Fair and balanced news

NewsMusing on what passes for news these days, I was taken by this story: The distorting reality of ‘false balance’ in the media. It’s saying, essentially, that if you have two people on the news debating whether the Earth is round or flat, you unnecessarily elevate the flat earth argument to be equivalent.

I haven’t written much about either the awful shootdown of Malaysian flight or the Israel-Gaza war, other than I found it depressing as all get out. (What does “depressing as all get out” mean? In this case, I want to get out from all this sadness.)

There is a certain arc to stories of tragedies on television: 1) The bare facts – airliner goes down, 295 aboard, likely no survivors. Wait, it was 298 people – those first stories understandably never get it quite right. 2) The speculation, official and otherwise, about caused the tragedy. 3) The narrative of the actual people who died, which is the worst for me to watch. This catastrophe was particularly painful for the Dutch, who lost the majority of the victims. Awful for the HIV/AIDS community, which lost some prominent scientists and activists. Add to this the treatment of the bodies and the crime scene in Ukraine and [throws up both his hands]….

The story behind the story in Israel/Gaza recently has been NBC pulling veteran reporter Ayman Mohyeldin after he witnessed Israeli killing of children in Gaza, also noted here. Maybe the coverage wasn’t McNewsy enough.

Once upon a time, in the Mesozoic era of Walter Cronkite or Huntley and Brinkley, it seemed that facts were, you know, facts. Now “reportage” seems to have an inordinate amount of opinion. One of the things I’ve only obliquely heard was this “blame Obama” mantra regarding the shootdown of the Malaysian flight, which somehow almost always leads to the deification of Ronald Reagan even though Reagan did little after a Korean flight was shot down in 1983.

Now, particularly with user-created content, it appears (SHOCKING!) that sometimes people LIE in order to drive their political agenda, falsifying reports. After all, almost everyone has a camera these days. Amnesty International has launched a video verification tool and website, which sounds really useful for them..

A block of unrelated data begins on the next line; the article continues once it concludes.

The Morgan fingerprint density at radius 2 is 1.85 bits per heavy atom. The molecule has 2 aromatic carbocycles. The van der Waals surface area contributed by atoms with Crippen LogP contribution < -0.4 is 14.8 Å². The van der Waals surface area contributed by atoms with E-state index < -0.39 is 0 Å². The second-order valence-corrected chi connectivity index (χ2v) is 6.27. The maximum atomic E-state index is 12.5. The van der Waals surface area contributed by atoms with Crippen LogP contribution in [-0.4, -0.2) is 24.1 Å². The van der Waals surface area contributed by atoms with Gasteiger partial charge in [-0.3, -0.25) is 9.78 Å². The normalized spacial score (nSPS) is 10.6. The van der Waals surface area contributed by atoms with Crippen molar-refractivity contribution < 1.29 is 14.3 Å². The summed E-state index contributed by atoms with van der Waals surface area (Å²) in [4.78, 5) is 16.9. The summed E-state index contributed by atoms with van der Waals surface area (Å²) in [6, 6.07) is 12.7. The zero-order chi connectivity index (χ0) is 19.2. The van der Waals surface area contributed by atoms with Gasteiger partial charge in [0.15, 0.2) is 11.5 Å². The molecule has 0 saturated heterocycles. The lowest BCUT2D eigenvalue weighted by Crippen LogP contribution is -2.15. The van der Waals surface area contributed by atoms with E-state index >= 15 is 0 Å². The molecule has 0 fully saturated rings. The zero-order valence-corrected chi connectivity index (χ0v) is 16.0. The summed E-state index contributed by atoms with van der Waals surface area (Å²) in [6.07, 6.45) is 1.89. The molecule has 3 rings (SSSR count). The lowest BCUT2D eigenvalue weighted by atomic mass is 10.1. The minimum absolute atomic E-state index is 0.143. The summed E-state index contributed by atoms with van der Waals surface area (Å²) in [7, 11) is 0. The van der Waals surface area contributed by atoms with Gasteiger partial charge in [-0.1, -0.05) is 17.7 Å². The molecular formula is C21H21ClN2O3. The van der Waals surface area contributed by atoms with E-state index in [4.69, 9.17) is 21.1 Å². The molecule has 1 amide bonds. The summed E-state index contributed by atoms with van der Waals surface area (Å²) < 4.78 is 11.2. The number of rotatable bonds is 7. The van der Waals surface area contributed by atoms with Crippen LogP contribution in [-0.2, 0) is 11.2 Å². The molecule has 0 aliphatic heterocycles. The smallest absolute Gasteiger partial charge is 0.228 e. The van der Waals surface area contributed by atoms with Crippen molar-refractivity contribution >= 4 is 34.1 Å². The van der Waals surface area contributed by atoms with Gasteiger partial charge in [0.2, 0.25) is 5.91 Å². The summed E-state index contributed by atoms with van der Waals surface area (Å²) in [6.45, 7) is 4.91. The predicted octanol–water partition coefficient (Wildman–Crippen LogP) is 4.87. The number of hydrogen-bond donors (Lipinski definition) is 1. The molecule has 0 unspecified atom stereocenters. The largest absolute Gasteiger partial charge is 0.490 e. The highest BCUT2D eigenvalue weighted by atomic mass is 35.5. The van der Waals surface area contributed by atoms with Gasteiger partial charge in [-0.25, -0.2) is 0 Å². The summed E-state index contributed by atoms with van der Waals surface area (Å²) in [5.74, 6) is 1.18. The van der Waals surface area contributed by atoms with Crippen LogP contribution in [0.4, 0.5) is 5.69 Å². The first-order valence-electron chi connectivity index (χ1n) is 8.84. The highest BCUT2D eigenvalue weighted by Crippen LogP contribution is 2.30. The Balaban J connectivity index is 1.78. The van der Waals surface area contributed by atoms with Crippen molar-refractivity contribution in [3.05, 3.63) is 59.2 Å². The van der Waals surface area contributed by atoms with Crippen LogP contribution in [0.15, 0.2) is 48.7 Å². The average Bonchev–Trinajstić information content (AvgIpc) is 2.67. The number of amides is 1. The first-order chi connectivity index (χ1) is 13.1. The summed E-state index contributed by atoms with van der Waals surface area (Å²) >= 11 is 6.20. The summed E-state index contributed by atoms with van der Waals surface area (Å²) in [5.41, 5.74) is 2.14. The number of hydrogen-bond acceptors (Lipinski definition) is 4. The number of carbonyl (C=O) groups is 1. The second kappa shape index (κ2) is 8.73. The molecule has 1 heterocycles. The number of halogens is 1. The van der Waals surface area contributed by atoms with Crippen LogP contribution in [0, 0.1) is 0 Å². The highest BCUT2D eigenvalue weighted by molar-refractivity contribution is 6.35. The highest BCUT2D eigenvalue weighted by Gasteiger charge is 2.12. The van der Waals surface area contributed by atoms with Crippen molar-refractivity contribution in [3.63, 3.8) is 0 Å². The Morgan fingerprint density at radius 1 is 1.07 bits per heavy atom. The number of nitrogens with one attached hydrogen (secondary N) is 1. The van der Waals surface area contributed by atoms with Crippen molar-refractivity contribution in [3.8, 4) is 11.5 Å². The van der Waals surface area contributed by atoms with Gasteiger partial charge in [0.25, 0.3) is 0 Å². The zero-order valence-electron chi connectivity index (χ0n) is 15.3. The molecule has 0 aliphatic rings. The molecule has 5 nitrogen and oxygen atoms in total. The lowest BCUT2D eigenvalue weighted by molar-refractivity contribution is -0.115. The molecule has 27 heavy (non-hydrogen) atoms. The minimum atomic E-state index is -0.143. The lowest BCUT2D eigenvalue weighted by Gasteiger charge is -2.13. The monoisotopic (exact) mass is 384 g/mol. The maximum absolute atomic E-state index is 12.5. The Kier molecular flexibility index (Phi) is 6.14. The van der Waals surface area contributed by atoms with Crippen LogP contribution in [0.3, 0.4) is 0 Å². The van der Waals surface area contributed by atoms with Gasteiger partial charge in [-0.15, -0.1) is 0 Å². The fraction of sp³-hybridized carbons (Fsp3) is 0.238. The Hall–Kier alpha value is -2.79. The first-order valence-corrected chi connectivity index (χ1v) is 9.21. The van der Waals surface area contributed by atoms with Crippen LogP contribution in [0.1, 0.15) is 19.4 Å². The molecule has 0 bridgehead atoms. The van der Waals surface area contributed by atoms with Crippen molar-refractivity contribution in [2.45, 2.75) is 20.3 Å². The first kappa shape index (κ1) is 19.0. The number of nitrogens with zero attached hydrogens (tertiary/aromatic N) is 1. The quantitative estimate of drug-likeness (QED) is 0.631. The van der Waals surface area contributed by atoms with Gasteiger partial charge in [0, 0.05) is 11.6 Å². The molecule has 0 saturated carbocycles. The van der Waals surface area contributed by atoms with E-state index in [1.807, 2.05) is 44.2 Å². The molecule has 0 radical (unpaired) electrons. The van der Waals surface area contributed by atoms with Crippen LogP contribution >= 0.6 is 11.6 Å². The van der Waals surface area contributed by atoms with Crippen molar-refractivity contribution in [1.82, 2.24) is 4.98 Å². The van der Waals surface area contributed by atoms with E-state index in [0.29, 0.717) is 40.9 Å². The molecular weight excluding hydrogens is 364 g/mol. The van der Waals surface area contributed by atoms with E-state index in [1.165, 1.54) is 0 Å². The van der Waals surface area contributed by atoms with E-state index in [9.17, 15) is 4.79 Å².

If journalism is the pursuit of truth – OK, my working theory – Here’s something I DON’T understand: the European Union Court of Justice’s “right to be forgotten” ruling. The unintended consequence is that it can become a disinformation tool. Fortunately, those whose articles are being delisted, many of which are journalistic institutions, aren’t going to simply lay there and allow some third party to selectively edit their publications.

“The Bolton News (UK) just received notification from Google that one of its stories was due to be vanished from Google’s search engine. Needless to say, this request has produced another story highlighting the original story the filer(s) wanted delisted.” Brilliant response, I say.

Finally, sometimes when you do write a piece accept praise for something great in your story, even if you didn’t mean it. This HAS even happened to me, in a blog post or two.
I was sad that actor James Garner has died. I watched him religiously in the TV shows Maverick, in which he played a gambler, and The Rockford Files, as an unconventional L.A. private eye. But I also saw him in 8 Simple Rules and First Monday, the TV movie My Name Is Bill W., the films Victor/Victoria, Murphy’s Romance, Maverick, and Space Cowboys, and probably others. He had a relaxed genius as an actor. Loved those Polaroid ads with Mariette Hartley. Oh, and apparently Rockford anticipated our current police state way back in 1978.

7 thoughts on “Fair and balanced news”

  1. Holy cow, I totally agree with you on the creep of opinion into actual news. It’s one reason I just can’t watch it anymore.

    Tell me what the president did or said, not unknowable reasons why he said or did it. “The president gave an address on HIV at the White House this evening” is news. “The president gave an address on HIV at the White House because he is trying to appeal to the medical community/ provide distraction from the latest scandal/ is secretly having an affair with Sylvia Burwell” is not news.

    Tell me “A plane crashed but the cause of the crash is currently unknown.” Don’t tell me “a plane crashed and we’re going to guess why it crashed, including mechanical failure/ terrorism/ aliens/ Kim Kardashian’s latest hairdo”; it’s not news.


  2. The narratives always hit hardest for me, too. The whole AIDS researcher thing…they were on their way to a conference. I am a researcher of a very different (much less important work) sort, and I can imagine the discombobulation followed by sadness and shock of arriving at a conference and finding that many of the papers are cancelled because the presenters died suddenly in a plane crash (or shooting-down, whatever).

    On the one hand, I KNOW the news outlets are trying to manipulate emotions with that coverage and I resent that. On the other hand….these were people who lived, felt dawn, saw sunset’s glow, loved and were loved, and it somehow seems a bit cold to allow them to be reduced to pawns in the game, not to stop and remember.


  3. “News” media has been skewing the facts to play to emotions for years. But it’s gotten especially bad lately….on both sides of the political aisle. Don’t know why they can’t just report the facts. I’ve switched to Headline News with Robin Meade. Overall, less opinionated commentary.


  4. ?? When was TV “news” ever devoid of opinion, of manipulative slanting? It looks to me that more people are becoming aware of bias for the first time. Perhaps the slanting has become more obvious in the last few years.


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